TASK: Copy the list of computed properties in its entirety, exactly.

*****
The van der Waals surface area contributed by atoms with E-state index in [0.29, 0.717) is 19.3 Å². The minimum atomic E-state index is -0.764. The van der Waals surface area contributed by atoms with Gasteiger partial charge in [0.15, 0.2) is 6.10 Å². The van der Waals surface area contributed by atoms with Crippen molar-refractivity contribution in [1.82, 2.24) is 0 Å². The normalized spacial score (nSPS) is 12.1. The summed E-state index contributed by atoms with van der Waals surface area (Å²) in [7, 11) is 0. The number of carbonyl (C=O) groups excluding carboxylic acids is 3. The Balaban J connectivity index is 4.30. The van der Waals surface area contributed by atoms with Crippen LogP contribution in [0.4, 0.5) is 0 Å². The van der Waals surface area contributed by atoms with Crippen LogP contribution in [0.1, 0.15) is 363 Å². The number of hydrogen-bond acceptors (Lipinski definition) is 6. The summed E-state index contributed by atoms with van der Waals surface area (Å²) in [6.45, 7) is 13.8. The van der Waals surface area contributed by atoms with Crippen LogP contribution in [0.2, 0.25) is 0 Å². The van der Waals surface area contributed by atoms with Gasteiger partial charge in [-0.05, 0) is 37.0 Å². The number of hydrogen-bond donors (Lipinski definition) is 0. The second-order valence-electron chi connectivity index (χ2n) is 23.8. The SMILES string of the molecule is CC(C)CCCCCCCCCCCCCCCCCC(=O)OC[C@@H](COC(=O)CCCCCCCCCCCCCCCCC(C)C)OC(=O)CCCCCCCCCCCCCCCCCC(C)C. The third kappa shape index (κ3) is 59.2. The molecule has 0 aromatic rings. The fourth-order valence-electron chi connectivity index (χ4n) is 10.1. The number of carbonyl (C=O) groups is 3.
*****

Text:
The van der Waals surface area contributed by atoms with E-state index in [0.29, 0.717) is 19.3 Å². The minimum atomic E-state index is -0.764. The van der Waals surface area contributed by atoms with Gasteiger partial charge in [0.15, 0.2) is 6.10 Å². The van der Waals surface area contributed by atoms with Crippen molar-refractivity contribution in [1.82, 2.24) is 0 Å². The normalized spacial score (nSPS) is 12.1. The summed E-state index contributed by atoms with van der Waals surface area (Å²) in [7, 11) is 0. The number of carbonyl (C=O) groups excluding carboxylic acids is 3. The Balaban J connectivity index is 4.30. The van der Waals surface area contributed by atoms with Crippen LogP contribution in [0.4, 0.5) is 0 Å². The van der Waals surface area contributed by atoms with Crippen LogP contribution in [0.1, 0.15) is 363 Å². The number of hydrogen-bond acceptors (Lipinski definition) is 6. The summed E-state index contributed by atoms with van der Waals surface area (Å²) in [6.45, 7) is 13.8. The van der Waals surface area contributed by atoms with Crippen LogP contribution in [0.2, 0.25) is 0 Å². The van der Waals surface area contributed by atoms with Gasteiger partial charge in [-0.05, 0) is 37.0 Å². The number of hydrogen-bond donors (Lipinski definition) is 0. The second-order valence-electron chi connectivity index (χ2n) is 23.8. The SMILES string of the molecule is CC(C)CCCCCCCCCCCCCCCCCC(=O)OC[C@@H](COC(=O)CCCCCCCCCCCCCCCCC(C)C)OC(=O)CCCCCCCCCCCCCCCCCC(C)C. The third kappa shape index (κ3) is 59.2. The molecule has 0 aromatic rings. The fourth-order valence-electron chi connectivity index (χ4n) is 10.1. The number of carbonyl (C=O) groups is 3.